Technical Comments

Comment on “Parasite Selection for Immunogenetic Optimality”

Science  13 Feb 2004:
Vol. 303, Issue 5660, pp. 957a
DOI: 10.1126/science.1092163

Resistance to pathogens has been measured directly in several organisms by examining single-copy major histocompatibility complex (MHC) genes (1, 2). However, some MHC genes are found in multiple, tightly linked copies, as expected from gene duplication. Wegner et al. (3) reported that for a class IIB MHC gene with a variable number of copies (three to nine copies in different individuals) in the three-spined stickleback, individuals with an intermediate number of alleles (gene copies) appear to have the lowest parasite load in experimental immune challenges.

To understand how such selection would influence genetic variation, I used a model in which an intermediate optimum is favored, similar to the quadratic deviations model (4, 5). Here, the fitness of the genotype with i alleles is wi = 1 – k (PiPo)2, where Pi and Po are the phenotypes (number of alleles) for phenotype i and the optimum phenotype, respectively, and k is a constant determining the amount of selection. As assumed by Wegner et al. in (3), I assumed that all alleles were qualitatively similar—that is, all individuals with a given number of alleles had the same fitness, regardless of the identity of the alleles.

Let us assume that the maximum fitness is for the phenotype with 5.82 alleles, which was the estimated minimal parasite load in (3), and assume that there are haplotypes with from one to five alleles. If we assume that k = 0.01, then the fitness ranges from about 0.9 for a phenotype with either three or nine alleles to 1.0 for a phenotype with six alleles. With this model, selection results in a monomorphic population consisting of only haplotypes with three alleles. This theoretical result is consistent with that found in earlier research (4, 5) in which selection for an intermediate optimum does not generally maintain polymorphism and results in fixation of the haplotype that gives only phenotypes with the maximum fitness.

This finding is in contrast to the distribution of haplotypes observed by Wegner et al. (3), in which the whole distribution of phenotypes from three to nine alleles was observed in 86 individuals (see Fig. 1) and the phenotypic diversity is 1 – Σ x 2i = 0.822, where xi is the frequency of the ith phenotype. One way to counter the effect of selection reducing variation in the number of alleles is to incorporate mutation to chromosomes with different numbers of alleles (unequal crossing over to produce duplications or deficiencies). Let us assume that u is the rate of mutation from a haplotype with i alleles to a haplotypes with i + 1 alleles and to i – 1 alleles (a proportion 1 – 2u do not mutate). If u = 0.05, then the equilibrium distribution is as given in Fig. 1. This is similar to that observed and has a similar phenotypic diversity of 0.849. However, this rate of mutation is several orders of magnitude higher than observed for gene duplication and deficiency (6), so it seems unlikely that it is the basis of the distribution.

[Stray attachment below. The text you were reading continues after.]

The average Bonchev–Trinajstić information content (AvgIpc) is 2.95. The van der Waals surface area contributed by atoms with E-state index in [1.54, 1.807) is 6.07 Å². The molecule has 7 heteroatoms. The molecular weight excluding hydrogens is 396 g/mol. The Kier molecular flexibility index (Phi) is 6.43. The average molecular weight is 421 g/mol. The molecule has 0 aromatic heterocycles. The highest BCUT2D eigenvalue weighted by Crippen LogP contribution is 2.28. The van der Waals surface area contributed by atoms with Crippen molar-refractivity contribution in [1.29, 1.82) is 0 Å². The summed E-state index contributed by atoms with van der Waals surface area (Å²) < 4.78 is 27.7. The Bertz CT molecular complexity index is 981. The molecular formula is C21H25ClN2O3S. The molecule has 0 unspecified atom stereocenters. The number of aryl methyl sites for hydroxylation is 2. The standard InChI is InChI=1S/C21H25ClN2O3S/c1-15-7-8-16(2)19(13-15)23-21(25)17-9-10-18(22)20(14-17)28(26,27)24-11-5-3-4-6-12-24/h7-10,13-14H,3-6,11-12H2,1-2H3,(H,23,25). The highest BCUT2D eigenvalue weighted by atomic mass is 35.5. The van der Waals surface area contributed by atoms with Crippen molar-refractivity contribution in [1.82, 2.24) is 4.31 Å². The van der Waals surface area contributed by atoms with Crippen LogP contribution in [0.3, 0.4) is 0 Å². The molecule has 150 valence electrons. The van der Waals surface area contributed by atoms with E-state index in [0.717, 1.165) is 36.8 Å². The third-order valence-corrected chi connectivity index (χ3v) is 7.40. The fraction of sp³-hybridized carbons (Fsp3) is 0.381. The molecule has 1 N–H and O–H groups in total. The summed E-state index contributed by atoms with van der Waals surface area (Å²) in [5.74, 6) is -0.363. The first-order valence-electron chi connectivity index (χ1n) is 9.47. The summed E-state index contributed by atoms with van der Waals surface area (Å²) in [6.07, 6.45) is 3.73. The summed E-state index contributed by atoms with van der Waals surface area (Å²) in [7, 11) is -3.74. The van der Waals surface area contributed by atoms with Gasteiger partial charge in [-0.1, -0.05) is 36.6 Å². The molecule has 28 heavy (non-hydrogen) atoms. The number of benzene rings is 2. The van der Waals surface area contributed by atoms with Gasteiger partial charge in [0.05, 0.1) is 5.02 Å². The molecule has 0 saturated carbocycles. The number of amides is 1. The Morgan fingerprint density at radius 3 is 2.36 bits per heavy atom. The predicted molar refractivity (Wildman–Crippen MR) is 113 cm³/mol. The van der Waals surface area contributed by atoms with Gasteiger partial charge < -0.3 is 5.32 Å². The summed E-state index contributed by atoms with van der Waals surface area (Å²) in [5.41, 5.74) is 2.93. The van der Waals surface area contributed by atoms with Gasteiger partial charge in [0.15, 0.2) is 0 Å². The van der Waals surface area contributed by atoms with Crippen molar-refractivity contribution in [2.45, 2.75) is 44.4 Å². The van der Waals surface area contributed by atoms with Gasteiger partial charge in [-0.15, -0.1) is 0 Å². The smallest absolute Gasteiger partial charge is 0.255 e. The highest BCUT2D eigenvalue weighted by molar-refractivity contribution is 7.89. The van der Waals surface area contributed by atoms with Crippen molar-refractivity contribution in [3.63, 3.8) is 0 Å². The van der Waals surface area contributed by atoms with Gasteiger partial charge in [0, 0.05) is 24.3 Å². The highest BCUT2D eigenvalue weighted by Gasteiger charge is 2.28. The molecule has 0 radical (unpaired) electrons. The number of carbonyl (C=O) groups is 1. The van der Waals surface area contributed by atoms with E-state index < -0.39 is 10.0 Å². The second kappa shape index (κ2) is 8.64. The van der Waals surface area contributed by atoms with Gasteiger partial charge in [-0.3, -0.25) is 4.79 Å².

Fig. 1.

The observed distribution in three-spined sticklebacks of MHC genotypes with different numbers of alleles from Wegner et al. (3) (hatched bars) and that expected when there is an equilibrium between selection favoring an intermediate optimum and mutation at a rate u = 0.05 to new numbers of alleles (solid bars).

Perhaps a more likely scenario is that the impact of stabilizing selection is even smaller than assumed here, which may make it of little influence in a finite population, and that nonselective forces primarily influence the distribution of allele number. Another possible explanation for the variation in allele numbers is that diversifying selection, either in space or time (2, 7), may maintain different alleles at a given locus. However, it is not clear how this could maintain different numbers of alleles within a population.


Navigate This Article